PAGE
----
There are two types of number porting, Local Number Portability (LNP) for landlines, and Wireless LNP (WLNP) for mobile numbers. Whether landline or wireless, a number can be ported in three different ways. The one most people are familiar with is inter-carrier porting, which transfers control of a number from one carrier to another. There is also intra-carrier porting, which moves a number from one switch on a carrier network to a different switch on the same network, and number pooling, when blocks of 1000 numbers are assigned to a new carrier.
Just as wine and spirits are aged for a certain period of time before they’re ready for consumption, disconnected phone numbers are also subjected to an aging process, although for far different reasons. Numbers previously assigned to residential customers may be aged for no less than 45 days and no more than 90 days, while numbers previously assigned to business customers may be aged for no less than 45 days and no more than 365 days.
There are multiple reasons for aging numbers. One is to minimize misdirected calls intended for the previous customer after number is reassigned to someone else. Another reason is to allow service providers to offer a disconnecting customer the opportunity to resume service using the same number, and also to allow service providers time to complete their billing cycles for the number.
A growing population coupled with the introduction of new technologies such as cellular and PCS phones, VoIP devices, fax machines, modems, and others requiring access to the phone system eventually drain the pool of available numbers within a given area code. Before this happens, a new area code for the region will be created. Each new area code will make 792 new prefixes available, and as each prefix can have 10,000 potential line numbers, a new area code makes nearly 8 million new numbers available for distribution within that region.
A toll-free telephone number is billed for all arriving calls and is free to call from any landline number. Toll free numbers are designated by a three-digit dialing prefix like the geographic area codes referenced earlier. There seven toll-free prefixes currently in use (800, 833, 844, 855, 866, 877, and 888), and another nine reserved for use in the future.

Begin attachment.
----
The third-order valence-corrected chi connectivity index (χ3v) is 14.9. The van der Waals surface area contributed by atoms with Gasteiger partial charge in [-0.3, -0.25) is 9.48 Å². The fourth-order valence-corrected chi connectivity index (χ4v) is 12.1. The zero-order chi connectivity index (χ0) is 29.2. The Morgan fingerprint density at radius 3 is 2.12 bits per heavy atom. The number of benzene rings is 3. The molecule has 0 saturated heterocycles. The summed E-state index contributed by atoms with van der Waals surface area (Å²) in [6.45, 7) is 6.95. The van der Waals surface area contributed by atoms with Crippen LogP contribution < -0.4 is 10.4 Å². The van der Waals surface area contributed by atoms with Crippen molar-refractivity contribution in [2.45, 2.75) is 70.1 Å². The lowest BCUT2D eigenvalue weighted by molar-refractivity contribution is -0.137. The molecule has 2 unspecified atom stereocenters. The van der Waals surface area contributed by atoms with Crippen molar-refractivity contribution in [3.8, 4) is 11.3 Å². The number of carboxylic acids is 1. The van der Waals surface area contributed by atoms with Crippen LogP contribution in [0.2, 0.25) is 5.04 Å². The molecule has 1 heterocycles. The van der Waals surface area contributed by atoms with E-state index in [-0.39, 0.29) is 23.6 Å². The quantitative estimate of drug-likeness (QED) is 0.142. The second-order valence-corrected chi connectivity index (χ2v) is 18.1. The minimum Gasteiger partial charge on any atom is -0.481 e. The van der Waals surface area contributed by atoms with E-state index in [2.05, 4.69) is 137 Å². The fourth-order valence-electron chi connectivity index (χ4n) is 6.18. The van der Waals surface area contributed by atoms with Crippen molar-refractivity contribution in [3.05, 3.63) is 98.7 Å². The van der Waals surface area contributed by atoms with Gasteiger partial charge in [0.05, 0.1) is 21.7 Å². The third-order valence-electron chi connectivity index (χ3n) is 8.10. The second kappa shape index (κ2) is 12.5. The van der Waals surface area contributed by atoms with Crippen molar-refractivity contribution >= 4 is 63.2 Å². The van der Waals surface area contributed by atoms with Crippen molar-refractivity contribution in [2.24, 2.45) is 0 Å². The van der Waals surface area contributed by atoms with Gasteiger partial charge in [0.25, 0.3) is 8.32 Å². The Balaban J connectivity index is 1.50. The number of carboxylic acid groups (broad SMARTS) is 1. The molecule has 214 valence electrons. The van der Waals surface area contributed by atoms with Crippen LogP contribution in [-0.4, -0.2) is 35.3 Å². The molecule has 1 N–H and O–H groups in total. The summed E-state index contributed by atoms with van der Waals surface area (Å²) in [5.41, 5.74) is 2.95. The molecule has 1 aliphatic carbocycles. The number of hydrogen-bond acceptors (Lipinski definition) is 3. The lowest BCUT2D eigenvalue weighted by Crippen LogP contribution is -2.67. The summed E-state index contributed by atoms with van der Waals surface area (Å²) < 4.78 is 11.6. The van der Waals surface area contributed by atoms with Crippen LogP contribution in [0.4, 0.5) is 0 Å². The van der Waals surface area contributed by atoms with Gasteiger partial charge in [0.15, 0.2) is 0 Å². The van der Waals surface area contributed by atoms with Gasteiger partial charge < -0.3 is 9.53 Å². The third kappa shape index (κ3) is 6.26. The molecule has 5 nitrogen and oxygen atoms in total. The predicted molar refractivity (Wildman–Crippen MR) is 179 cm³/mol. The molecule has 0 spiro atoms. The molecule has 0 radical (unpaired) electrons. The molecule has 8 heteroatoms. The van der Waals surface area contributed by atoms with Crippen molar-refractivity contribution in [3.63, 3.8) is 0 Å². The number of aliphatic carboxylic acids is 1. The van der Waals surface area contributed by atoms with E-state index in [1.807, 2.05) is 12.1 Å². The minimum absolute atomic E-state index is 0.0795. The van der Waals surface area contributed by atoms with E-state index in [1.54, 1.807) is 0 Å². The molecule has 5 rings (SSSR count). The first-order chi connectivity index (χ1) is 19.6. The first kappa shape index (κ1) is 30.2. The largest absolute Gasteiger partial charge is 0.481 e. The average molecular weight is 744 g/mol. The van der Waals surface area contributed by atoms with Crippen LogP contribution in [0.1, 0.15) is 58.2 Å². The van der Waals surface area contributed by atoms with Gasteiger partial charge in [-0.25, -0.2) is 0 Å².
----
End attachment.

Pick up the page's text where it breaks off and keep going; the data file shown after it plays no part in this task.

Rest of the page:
Toll free numbers are a relatively recent innovation, having been first introduced by AT&T in 1967. Prior to their introduction, toll-free calls were only available by requesting an operator to reverse the charges, also known as calling collect. The operator had to arrange for the called party to accept the charges before manually completing the call. Naturally, this process proved cumbersome for large enterprises with a heavy volume of collect calls, which paved the way for toll-free number development.
Every toll-free telephone number is managed by a RespOrg, which is short for “Responsible Organization.” RespOrgs were established in 1993 as part of an FCC order instituting toll-free number portability. There are now hundreds of RespOrgs ranging in size from large carriers with thousands of numbers to small companies that only control a few.
A “Vanity Number” is a toll-free number that is either easy to remember (888-888-8888) or has digits whose accompanying letters on a telephone keypad spell something meaningful (1-800-TAXICAB).
Vanity numbers first emerged in the 1970s, just a few years after toll-free number services became widespread. FCC regulations mandate that toll-free numbers be allocated on a first come, first served basis, which gives vanity number operators who register as RespOrgs a strong advantage in obtaining the most valuable ones, as they have first access to newly disconnected numbers and to newly introduced toll-free area codes.
Q: How have phone numbers changed over time?
Q: How did phone numbers start?
Q: How did old phone numbers work?
Q: When did phone numbers go from 7 digits to 10?